1 year ago
Nine Circles of Hell!: Wednesday, May 23, 2012 Nine Circles of Hell!
Your bitter blind broke gap-toothed radio show host Chuck Mertz‘s blog, ‘The Nine Circles of Hell!,’ is now posted every week day, Monday through Friday, at Noon (US central). It’s all the news that give you fits in print, today’s nine reminders that ‘This is Hell!’
Click on any of the Nine Circles! in bold to go directly to the original article.
After weeks of media hype leading up to the Facebook IPO, then stories celebrating ‘thousands of new millionaires’ followed by profiles of ‘the first lady of Facebook,’ things have turned bad fast for the now publicly traded company. The Los Angeles Times reports, “A class-action lawsuit was filed Wednesday against Facebook Inc., Morgan Stanley & Co., and the other Wall Street banks that underwrote the Facebook’s initial public offering, alleging they misled most shareholders about revenue projections for the social network. The suit alleged that the IPO prospectus and registration statement were ‘false and misleading’ and violated the Securities Act. As a result, many people who bought Facebook stock when it began trading Friday lost money as the price of the shares tumbled in recent days.” While Facebook was being hyped by the media, eurozone leaders were denying that there were any contingency plans being made for a Greek exit – or “Grexit” – from the euro. Now, Reuters quotes a eurozone official saying that the European Working Group “agreed that each euro zone country should prepare a contingency plan, individually, for the potential consequences of a Greek exit from the euro.” There’s hype, there’s denial, then there’s plain old being a dick. The commander of the US’s largest Army base, Fort Bliss, a Major General Dana Pittard, blogged, “I have now come to the conclusion that suicide is an absolutely selfish act. I am personally fed up with soldiers who are choosing to take their own lives so that others can clean up their mess. Be an adult, act like an adult, and deal with your real-life problems like the rest of us.” This is all while – as The National Journal describes – a “suicide epidemic ravaging” US military forces. The Army’s suicide rate continues to climb and last year they set a record for active-duty, National Guard, and Reserve soldiers who killed themselves. The Journal adds, “In 2008, the Army’s suicide rate exceeded that of the civilian world for the first time.” Speaking of civilian deaths, thousands of people fleeing violence in South Sudan and Congo have ended up in Uganda – and this is just the beginning. Uganda has taken on Congolese 12,000 refugees so far and is expecting as many as 30,000. Congolese ‘renegade general’ Bosco Ntaganda, wanted by the International Criminal Court for alleged crimes against humanity, is allegedly behind the renewed fighting. Uganda is also planning for an additional 10,000 South Sudanese refugees fleeing their growing war with Sudan. As the refugee crisis worsens within Uganda, a war comes to another refugee camp. A major military offensive is about to be conducted on the world’s largest refugee camp. Somalia has decided to clear al Qaeda allied forces within the camp of at least 70,000 – and that’s a conservative estimate. Violence, refugees and war cripple African nations as another faces a setback for democracy. On Monday, Mali’s presidential palace was stormed by protesters. The new president was attacked and landed in the hospital. Now, the leader of Mali’s March 22 coup has named himself interim president, ignoring an agreement negotiated by the country’s regional neighbors. It’s not just democratic rights that are being threatened. Human rights groups are urging the United Nations Human Rights Council to force Indonesia to guarantee minority religious groups their rights. Human Rights Watch says the situation has ‘significantly worsened since 2008.’ The chairman of human rights group, the Setara Institute is quoted by The Jakarta Post saying, “The government is committing violations of human rights if it allows so many perpetrators to walk freely. Therefore, it must soon take action to bring those criminals to justice to prove to the international community that we respect human rights in this country.” A different kind of argument over rights and justice is taking place in Turkey. A Turkish prosecutor is seeking life sentences for four former Israeli military commanders over their alleged involvement in the 2010 Gaza flotilla incident which left nine Turks dead. According to the Turkish daily Sabah, “in the indictment, Israel’s former Chief of General Staff Rau Gabi Ashkenazi and three other retired senior military commanders are accused of involvement in the raid and are referred to as ‘fugitive suspects.’ The indictment seeks life sentences for all four of the commanders. With warrants out for their arrest, this basically means that should the suspects attempt to enter Turkey, they will be subject for detention.” There’s another crime at the center of international tensions. According to Al Jazeera, the kidnappings of 34 Lebanese women in Syria “were sure to further inflame sectarian tension in Lebanon, where clashes between supporters and opponents of Assad have left at least 12 people dead in the past 10 days.” The women have now been released but, as the report continues, “The abductions also came just hours after a court released on bail a Sunni Muslim whose arrest earlier this month sparked unrest in a Sunni region of north Lebanon that backs the revolt against Assad, a member of the minority Alawite sect.”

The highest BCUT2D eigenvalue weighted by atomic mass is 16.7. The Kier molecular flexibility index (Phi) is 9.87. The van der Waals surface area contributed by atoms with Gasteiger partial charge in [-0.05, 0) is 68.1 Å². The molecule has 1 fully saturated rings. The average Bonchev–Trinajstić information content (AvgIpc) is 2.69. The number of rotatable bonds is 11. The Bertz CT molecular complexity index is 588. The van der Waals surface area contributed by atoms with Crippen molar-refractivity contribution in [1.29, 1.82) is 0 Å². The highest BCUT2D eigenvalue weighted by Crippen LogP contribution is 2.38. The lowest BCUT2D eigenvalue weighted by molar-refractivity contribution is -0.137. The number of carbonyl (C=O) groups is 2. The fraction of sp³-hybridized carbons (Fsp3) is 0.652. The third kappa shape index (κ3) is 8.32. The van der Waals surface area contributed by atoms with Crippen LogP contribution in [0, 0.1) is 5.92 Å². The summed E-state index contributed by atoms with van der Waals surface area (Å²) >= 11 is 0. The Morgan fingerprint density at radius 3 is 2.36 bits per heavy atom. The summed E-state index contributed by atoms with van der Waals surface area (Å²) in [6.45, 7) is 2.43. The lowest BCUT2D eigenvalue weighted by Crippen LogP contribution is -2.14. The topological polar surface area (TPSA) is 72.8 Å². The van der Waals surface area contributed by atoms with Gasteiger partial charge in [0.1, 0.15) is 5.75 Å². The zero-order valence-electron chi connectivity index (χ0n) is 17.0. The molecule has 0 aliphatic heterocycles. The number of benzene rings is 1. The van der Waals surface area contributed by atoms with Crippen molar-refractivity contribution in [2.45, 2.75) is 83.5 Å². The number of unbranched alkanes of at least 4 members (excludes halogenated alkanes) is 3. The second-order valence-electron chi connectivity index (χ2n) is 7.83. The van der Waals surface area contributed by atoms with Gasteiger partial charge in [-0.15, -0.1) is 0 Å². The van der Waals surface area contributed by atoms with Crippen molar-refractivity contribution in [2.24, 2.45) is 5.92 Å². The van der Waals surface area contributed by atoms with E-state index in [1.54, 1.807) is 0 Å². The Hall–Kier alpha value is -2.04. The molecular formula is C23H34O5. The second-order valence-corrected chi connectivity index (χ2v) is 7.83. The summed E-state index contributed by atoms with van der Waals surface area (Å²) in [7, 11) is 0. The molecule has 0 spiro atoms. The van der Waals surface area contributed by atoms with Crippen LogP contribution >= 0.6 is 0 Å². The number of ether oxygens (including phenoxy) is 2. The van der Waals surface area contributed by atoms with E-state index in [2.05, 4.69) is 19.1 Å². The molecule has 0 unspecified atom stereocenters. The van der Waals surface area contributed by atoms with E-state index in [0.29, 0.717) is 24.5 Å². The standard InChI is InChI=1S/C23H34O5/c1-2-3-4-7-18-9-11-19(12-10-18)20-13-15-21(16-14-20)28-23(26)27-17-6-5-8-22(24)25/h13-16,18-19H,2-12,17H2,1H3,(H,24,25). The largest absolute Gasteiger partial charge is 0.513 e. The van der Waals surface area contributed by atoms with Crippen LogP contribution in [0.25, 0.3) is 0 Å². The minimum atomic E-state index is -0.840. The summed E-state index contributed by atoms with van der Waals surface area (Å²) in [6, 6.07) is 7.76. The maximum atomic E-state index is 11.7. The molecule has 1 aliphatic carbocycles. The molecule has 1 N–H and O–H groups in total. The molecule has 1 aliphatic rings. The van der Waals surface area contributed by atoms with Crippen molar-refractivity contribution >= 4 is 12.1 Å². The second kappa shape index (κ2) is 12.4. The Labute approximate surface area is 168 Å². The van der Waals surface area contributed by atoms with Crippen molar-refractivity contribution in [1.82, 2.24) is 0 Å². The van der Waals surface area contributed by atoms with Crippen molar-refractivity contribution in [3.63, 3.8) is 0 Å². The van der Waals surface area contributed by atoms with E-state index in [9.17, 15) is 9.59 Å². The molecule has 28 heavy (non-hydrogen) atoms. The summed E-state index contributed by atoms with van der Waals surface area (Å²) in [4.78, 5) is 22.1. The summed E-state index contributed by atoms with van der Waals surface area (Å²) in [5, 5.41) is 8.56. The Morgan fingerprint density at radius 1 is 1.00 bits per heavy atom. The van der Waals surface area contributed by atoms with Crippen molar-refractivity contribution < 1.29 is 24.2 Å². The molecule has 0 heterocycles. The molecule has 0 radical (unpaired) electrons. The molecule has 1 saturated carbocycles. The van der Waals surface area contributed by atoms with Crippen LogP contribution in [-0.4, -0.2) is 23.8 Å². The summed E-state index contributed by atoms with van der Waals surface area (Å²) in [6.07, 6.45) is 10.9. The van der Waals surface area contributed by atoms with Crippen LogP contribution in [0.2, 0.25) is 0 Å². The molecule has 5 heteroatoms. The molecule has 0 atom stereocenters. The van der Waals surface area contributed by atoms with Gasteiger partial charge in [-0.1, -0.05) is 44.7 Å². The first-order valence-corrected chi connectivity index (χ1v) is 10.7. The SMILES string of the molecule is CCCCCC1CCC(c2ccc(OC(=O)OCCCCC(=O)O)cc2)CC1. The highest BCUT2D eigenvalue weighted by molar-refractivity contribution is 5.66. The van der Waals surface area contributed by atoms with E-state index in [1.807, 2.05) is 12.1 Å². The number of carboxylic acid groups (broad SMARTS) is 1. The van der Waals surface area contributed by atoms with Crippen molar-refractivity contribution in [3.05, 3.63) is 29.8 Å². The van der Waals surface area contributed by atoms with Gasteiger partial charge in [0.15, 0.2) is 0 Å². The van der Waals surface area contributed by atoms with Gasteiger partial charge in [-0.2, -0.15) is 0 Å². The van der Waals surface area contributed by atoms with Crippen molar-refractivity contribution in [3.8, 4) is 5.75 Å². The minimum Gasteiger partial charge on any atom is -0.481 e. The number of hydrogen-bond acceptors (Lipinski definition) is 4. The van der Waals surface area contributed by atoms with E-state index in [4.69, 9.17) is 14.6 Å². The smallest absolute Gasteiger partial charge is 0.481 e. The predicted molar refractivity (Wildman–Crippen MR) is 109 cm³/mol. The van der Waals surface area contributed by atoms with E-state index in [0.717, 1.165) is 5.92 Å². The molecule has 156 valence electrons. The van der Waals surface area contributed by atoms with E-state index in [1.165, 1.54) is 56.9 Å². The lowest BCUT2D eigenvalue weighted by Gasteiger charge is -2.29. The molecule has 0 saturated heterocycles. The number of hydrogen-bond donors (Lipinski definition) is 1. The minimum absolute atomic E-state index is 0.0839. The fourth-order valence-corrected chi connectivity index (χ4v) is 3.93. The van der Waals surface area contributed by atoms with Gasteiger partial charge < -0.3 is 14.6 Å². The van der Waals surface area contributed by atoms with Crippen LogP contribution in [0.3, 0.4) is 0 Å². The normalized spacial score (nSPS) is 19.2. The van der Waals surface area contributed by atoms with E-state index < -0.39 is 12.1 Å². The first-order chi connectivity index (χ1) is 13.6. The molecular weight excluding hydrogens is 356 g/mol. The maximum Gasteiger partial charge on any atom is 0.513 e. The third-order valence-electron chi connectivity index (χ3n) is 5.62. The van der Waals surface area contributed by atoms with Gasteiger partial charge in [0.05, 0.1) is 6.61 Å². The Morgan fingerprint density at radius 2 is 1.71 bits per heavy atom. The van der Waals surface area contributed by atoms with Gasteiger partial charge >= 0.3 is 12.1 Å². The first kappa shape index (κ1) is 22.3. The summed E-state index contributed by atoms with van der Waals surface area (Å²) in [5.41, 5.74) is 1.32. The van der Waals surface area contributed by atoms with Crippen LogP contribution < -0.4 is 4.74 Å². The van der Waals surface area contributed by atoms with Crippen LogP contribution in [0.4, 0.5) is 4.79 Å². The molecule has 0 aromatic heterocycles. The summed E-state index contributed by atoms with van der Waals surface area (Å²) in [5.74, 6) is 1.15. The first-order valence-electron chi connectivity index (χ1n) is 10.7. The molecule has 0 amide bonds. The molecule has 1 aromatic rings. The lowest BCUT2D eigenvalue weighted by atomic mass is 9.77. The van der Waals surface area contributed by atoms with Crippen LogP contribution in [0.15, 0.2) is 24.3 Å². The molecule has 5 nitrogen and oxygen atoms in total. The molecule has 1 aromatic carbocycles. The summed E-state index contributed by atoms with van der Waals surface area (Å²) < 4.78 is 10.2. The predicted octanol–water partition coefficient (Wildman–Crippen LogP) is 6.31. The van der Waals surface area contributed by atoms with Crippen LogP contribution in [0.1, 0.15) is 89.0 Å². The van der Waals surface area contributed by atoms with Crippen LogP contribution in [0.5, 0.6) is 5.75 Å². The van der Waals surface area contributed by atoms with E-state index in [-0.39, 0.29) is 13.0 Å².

That’s the Nine Circles of Hell! for Wednesday, May 23, 2012.
Come back tomorrow for The Nine! at Noon!